Barnes family refocuses on finding out what happened and why

Family to start new reward fund for info

BALTIMORE - A day later now and investigators are no closer to knowing how Phylicia Barnes ended up in the Susquehanna River or if the body of a male found four miles away is connected.

It is understandable knowing just how many questions there are to answer.

"We're now at stage one of a new phase of the investigation, a new phase. And so there is a lot of work now that needs to be done," said Baltimore Police Commissioner Fred Bealefeld in a press conference Thursday night.

The very same goes for Barnes' family and they make the painful transition from looking, to mourning; from why.

"It's paramount. Closure is great for them and we are happy that they at least are not wondering where she is now but it is so important for us to find some resolution to this and to find the people that did this."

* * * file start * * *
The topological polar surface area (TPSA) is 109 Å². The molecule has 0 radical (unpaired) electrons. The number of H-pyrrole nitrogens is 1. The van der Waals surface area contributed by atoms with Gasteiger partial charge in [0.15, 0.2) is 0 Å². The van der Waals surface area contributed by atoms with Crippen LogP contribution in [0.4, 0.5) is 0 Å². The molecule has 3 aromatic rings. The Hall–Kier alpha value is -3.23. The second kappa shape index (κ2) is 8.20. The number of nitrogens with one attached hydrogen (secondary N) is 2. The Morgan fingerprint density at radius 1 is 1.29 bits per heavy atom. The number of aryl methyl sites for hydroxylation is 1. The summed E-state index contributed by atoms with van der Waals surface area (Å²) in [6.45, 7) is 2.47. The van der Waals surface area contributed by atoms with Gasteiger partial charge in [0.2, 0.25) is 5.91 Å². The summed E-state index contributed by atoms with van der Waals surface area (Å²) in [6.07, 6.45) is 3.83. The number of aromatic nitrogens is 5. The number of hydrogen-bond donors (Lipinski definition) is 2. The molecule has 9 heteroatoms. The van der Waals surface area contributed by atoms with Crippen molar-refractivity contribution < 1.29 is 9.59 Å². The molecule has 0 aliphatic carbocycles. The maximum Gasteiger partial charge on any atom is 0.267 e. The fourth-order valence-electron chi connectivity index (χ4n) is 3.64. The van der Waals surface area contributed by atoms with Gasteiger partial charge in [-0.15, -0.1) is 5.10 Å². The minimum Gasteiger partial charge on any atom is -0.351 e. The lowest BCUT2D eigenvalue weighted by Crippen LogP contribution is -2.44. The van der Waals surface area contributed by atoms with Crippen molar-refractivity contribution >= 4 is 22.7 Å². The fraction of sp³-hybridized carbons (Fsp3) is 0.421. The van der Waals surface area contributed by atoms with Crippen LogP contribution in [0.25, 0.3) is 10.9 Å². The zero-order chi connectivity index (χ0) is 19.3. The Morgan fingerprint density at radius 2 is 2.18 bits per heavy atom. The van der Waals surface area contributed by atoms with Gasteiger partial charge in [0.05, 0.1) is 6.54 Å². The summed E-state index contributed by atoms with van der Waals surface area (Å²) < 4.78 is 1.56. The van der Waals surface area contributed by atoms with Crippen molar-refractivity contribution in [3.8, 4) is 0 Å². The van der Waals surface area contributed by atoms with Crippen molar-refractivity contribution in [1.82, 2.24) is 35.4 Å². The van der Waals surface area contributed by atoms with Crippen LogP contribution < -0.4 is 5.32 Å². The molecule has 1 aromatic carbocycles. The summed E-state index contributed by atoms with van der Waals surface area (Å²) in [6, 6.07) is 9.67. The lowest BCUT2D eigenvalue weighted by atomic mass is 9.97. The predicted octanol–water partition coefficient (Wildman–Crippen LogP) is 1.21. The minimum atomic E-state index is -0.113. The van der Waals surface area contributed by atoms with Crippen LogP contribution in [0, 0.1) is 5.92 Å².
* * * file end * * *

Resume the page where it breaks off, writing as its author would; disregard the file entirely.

Emily Agueda is a family friend.

She skates with two of Barnes' cousins on the Charm City Roller girls.

The focus now she says is to continue raising money, no longer for Barnes' safe return but rather information leading to what happened.

The goal is to build on the two thousand dollar crime stoppers reward creating a financial incentive to solve the complicated and painful puzzle.

"Obviously we have a renewed effort and a new goal so we are checking in with everybody that expressed support before hoping that we can have a nice reward fund to advertise again," said Agueda.

The reward to find Phylicia grew to about 30 thousand dollars.

Barnes' high school donated 25 thousand of that money for her safe return. The school has now taken that money off the table leaving the fund depleted.

If you would like to donate to the family's new cause of finding out what happened to the North Carolina can do so at

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